R.I.S.E. is an Indigenous founded artist/activist/warrior initiative, dedicated to the education, dissemination, & evolution of Indigenous art & culture. In 2014, for World AIDS Day / Day With(out) Art, artist and R.I.S.E founder Demian DinéYazhi´ began creating downloadable posters to raise awareness of HIV within Indigenous communities. He posted them on social media with permission to share, along with facts from the USA’s Centers for Disease Control about HIV and indigenous communities. Two of the posters are below, along with updated CDC statistics.
– by Theodore (ted) Kerr
These poster coincides with #WORLDAIDSDAY and #DAYWITHOUTART. As with all our posters, feel liberated to, share, print out, wheatpaste, and disseminate at will!
– by R.I.S.E.
HIV/AIDS Among American Indians and Alaska Natives (CDC website)
HIV affects AIs/ANs in ways that are not always obvious because of their small population sizes.
Over the last decade, annual diagnoses increased 63% among AI/AN gay and bisexual men.
AIs/ANs face HIV prevention challenges, including poverty, high rates of STIs, and stigma.
HIV is a public health issue among American Indians and Alaska Natives (AIs/ANs), who represent about 1.3% of the U.S. population. Overall, diagnosed HIV infections among AIs/ANs are proportional to their population size.
Compared with other racial/ethnic groups, AIs/ANs ranked fifth in rates of HIV diagnoses in 2015, with a lower rate than blacks/African Americans, Hispanics/Latinos,b Native Hawaiians/Other Pacific Islanders, and people reporting multiple races, but a higher rate than Asians and whites.
Of the 38,739 HIV diagnoses in the United States in 2017, 1% (212) were among AI/AN.
From 2010 to 2016, the annual number of HIV diagnoses increased 46% (from 157 to 230) among AI/AN overall and 81% (from 90 to 163) among AI/AN gay and bisexual men.d
Living With HIV and Deaths
In the 50 states and the District of Columbia:
An estimated 3,600 AI/AN had HIV in 2016 and 82% of them had received a diagnosis.
Of AI/AN with HIV in 2015, 60% received HIV care, 43% were retained in care, and 48% had achieved viral suppression.
During 2016, 46 AI/AN with diagnosed HIV died in the US. These deaths may be due to any cause.
Sexually transmitted diseases (STDs). From 2013 to 2017, AI/AN had the second highest rates of chlamydia and gonorrhea among all racial/ethnic groups. Having another STD increases a person’s risk for getting or transmitting HIV.
Awareness of HIV status. An estimated 8 in 10 AI/AN with HIV in 2016 had received a diagnosis. It is important for everyone to know their HIV status. People who do not know they have HIV cannot take advantage of HIV care and treatment and may unknowingly pass HIV to others.
Cultural stigma and confidentiality concerns. AI/AN gay and bisexual men may face culturally based stigma and confidentiality concerns that could limit opportunities for education and HIV testing, especially among those who live in rural communities or on reservations.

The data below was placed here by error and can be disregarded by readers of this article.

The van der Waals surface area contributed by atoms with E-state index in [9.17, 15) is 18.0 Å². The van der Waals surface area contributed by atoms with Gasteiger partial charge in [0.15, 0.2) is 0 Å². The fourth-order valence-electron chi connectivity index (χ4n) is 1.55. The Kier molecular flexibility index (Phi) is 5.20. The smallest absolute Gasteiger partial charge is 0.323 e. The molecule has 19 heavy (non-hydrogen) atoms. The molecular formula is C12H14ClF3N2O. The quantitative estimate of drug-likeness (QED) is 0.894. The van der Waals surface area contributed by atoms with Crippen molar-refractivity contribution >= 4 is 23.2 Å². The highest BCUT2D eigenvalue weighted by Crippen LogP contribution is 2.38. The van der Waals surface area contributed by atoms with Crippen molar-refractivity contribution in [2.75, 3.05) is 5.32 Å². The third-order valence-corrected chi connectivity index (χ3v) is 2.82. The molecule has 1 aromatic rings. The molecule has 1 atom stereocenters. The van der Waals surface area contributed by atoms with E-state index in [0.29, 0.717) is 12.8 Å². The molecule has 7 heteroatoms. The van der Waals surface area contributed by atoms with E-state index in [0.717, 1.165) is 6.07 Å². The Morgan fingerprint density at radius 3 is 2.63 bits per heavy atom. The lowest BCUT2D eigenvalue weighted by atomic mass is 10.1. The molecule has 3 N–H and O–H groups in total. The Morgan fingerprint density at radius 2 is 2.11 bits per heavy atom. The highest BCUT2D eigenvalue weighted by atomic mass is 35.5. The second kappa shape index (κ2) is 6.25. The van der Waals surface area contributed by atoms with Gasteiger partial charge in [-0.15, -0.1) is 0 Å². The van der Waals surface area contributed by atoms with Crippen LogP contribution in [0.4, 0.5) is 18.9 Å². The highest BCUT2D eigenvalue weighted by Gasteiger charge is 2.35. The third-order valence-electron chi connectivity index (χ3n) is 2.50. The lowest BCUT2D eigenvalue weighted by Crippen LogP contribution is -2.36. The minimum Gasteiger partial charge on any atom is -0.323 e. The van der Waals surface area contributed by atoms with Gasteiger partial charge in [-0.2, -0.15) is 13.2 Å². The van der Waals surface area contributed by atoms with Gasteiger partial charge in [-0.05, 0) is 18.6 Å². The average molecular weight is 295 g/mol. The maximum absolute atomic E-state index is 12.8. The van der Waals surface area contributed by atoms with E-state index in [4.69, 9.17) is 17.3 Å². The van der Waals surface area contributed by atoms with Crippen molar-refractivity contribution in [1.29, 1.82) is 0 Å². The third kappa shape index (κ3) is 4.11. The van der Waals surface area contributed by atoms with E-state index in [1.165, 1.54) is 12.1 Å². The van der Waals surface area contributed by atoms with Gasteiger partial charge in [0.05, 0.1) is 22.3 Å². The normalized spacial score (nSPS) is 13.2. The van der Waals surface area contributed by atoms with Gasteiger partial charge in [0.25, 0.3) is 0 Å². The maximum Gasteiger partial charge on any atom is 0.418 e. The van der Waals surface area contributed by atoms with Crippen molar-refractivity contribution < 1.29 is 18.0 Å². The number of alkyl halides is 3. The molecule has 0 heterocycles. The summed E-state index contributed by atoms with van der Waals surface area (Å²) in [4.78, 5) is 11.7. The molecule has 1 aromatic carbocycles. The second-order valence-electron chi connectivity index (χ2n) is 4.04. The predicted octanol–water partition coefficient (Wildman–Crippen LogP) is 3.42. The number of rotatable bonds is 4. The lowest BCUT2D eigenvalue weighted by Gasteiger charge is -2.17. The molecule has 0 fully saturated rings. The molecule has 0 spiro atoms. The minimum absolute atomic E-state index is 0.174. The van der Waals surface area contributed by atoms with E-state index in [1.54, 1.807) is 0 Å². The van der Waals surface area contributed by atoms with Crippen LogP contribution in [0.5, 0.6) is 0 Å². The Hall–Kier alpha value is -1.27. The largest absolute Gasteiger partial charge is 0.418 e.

Cultural diversity. There are over 560 federally recognized AI/AN tribes, whose members speak over 170 languages. Because each tribe has its own culture, beliefs, and practices, creating culturally appropriate prevention programs for each group can be challenging.
Socioeconomic issues. Poverty, including limited access to high-quality housing, directly and indirectly increases the risk for HIV infection and affects the health of people who have and are at risk for HIV infection. Compared with other racial/ethnic groups, AI/AN have higher poverty rates, have completed fewer years of education, are younger, are less likely to be employed, and have lower rates of health insurance coverage.
Alcohol and illicit drug use. Alcohol and substance use can impair judgment and lead to behaviors that increase the risk of HIV. Injection drug use can directly increase the risk of HIV through sharing contaminated needles, syringes, and other equipment. Compared with other racial/ethnic groups, AI/AN tend to use alcohol and drugs at a younger age and use them more often and in higher quantities.
Data limitations. Racial misidentification of AI/AN may lead to the undercounting of this population in HIV surveillance systems and may contribute to the underfunding of targeted services for AI/AN.
Demian DinéYazhi´’s artwork is materialized through the lens of art production, site-specific installation, poetic expression, social engagement, and curatorial inquiry. DinéYazhi´ was raised in a matrilineal household and their maternal grandfather served in the U.S. Marine Corps as a Navajo Code Talker. The undercurrents of DinéYazhi´s work include a reverence toward traditional Diné practices, storytelling, traditional ceremonies, and acknowledging the criticality and sacredness of land, while simultaneously challenging contemporary archetypes of authenticity and jurisdiction. They received their BFA in Intermedia Arts from Pacific Northwest College of Art in 2014. DinéYazhi´ is the founder of the artist/activist initiative R.I.S.E.: Radical Indigenous Survivance & Empowerment. DinéYazhi´ also serves as co-editor of the zine Locusts: A Post-Queer Nation Zine. DinéYazhi’ is a recipient of a 2015 Art Matters Foundation grant as well as the Henry Art Museum’s 2017 Brink Award. Currently, he has a solo exhibition at the Henry Art Gallery, Seattle, WA, and is in the group exhibition Between the Waters at the Whitney Museum of American Art, NY.